Sure, Musser says, the view of African-American life that the films provided was “highly mediated by the conventions of melodrama, comedy, and adventure as well as cinema itself,” but the films could also constitute “an important source of entertainment and cultural sustenance.”
Musser, a film historian at Yale University who curated the package, and who co-edited the essay collection Oscar Micheaux and His Circle: African-American Filmmaking and Race Cinema of the Silent Era, cites Luther Pollard, a manager, producer, and director who proudly stated that his films “proved to the public that colored players can put out good comedy without any of that crap shooting, chicken stealing, razor display, water melon eating stuff that the colored people generally have been a little disgusted in seeing.”
Vaudeville houses, and then the cinemas that evolved from them, were not spaces where black Americans could be comfortable. A variety of the film makers, and Oscar Micheaux most of all, engaged such demarcations of the “color line” by, for example, presenting characters who were racially ambiguous, or by recasting for black audiences plays that, while they included black actors, were intended for white audiences.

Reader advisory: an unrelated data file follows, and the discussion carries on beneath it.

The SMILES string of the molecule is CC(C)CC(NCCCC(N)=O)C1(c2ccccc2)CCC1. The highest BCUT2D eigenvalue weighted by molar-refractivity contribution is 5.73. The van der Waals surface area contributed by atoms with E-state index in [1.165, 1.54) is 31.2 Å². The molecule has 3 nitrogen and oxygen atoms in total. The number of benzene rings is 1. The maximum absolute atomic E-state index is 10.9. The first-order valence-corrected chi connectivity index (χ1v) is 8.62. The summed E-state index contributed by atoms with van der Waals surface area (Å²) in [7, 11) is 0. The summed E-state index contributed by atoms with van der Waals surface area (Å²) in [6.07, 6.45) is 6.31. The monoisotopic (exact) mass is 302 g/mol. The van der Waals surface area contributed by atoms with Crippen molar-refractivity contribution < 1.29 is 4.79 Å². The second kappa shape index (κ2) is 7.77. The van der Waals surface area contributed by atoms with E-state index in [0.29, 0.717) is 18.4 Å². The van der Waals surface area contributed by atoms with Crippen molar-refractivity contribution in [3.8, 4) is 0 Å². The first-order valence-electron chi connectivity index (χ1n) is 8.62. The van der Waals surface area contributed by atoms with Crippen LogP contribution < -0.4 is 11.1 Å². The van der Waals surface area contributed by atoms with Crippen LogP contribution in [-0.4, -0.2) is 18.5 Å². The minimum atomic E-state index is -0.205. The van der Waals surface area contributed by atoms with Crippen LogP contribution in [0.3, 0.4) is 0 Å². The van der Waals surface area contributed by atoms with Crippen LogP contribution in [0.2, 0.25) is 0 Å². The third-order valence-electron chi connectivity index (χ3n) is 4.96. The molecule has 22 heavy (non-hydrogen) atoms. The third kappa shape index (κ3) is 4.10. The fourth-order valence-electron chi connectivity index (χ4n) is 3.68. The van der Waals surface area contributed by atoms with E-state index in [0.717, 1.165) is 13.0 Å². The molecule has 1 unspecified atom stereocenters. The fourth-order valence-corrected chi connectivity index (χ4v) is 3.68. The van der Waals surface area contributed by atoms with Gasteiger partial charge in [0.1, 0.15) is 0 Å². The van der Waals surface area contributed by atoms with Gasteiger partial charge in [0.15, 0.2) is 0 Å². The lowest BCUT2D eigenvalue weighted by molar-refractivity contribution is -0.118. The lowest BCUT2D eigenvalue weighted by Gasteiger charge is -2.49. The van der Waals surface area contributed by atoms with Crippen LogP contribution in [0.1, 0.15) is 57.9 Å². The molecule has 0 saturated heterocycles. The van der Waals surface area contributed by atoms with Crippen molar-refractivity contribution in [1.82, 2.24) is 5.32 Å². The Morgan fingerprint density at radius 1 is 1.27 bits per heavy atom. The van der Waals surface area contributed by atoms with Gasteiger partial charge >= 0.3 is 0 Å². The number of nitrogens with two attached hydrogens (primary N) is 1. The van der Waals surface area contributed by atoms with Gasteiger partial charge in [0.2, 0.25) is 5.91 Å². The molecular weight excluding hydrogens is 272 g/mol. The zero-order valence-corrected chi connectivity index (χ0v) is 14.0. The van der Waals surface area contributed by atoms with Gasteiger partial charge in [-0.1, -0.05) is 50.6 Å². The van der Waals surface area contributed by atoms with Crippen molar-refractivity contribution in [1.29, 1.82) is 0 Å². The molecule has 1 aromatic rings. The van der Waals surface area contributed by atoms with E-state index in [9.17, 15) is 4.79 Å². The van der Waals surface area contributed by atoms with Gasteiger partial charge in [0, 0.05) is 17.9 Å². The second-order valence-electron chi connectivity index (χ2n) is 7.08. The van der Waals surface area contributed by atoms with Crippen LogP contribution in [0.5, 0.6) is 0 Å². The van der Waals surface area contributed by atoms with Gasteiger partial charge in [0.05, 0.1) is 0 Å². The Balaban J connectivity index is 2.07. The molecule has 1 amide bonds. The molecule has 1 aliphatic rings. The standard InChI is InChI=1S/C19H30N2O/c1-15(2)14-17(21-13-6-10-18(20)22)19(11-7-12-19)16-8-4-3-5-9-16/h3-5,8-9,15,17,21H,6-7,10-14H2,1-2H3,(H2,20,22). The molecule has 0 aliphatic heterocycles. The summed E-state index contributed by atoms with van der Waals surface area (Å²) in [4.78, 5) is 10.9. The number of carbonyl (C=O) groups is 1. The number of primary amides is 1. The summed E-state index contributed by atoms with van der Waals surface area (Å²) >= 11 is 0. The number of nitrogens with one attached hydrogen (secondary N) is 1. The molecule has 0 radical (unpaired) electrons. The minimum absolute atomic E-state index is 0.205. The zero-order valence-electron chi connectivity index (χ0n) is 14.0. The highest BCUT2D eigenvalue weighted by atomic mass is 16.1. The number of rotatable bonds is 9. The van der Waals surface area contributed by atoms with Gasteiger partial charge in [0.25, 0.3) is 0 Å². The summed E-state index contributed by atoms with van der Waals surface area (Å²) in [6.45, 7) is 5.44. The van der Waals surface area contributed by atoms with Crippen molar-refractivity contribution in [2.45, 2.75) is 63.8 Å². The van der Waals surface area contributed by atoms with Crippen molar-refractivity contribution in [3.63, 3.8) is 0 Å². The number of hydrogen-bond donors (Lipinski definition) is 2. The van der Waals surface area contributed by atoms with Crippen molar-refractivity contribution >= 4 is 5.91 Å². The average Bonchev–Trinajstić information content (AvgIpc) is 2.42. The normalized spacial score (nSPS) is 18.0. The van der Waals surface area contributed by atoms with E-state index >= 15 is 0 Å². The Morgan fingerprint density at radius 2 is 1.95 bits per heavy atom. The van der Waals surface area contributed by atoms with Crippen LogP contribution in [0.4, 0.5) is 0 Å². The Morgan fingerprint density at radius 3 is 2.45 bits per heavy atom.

In one film, writes Musser, Micheaux “probes the complex psycho-dynamics around the act of passing” – purposely appearing to be of a race that, in conventional terms, one was not. In such ways Micheaux sought “to generate conversations about the color line on each side of that divide.” Doing that, he often perturbed audiences, critics, and cultural commentators, black and white.
Micheaux made about 21 silent films between 1919 and 1930, of which only three survive. Those are all in the Kino Lorber package and were, writes Musser, “serious melodramas that engaged the color line.” In the earliest surviving feature by a black director, Micheaux’s Within Our Gates, from 1919, Evelyn Preer, a key figure in “race films,” plays a young woman who has followed the Great Migration from the rural South to the urban North. The film contains a lynching scene, which led the Chicago Board of Movie Censors for a time to bar it, for fear of rioting; then, when the ban was lifted, black activists objected to the realistic depiction.
In Micheaux’s 1939 feature, Birthright, a Harvard graduate returns to the South to set up a school, but is opposed by both white and black citizens.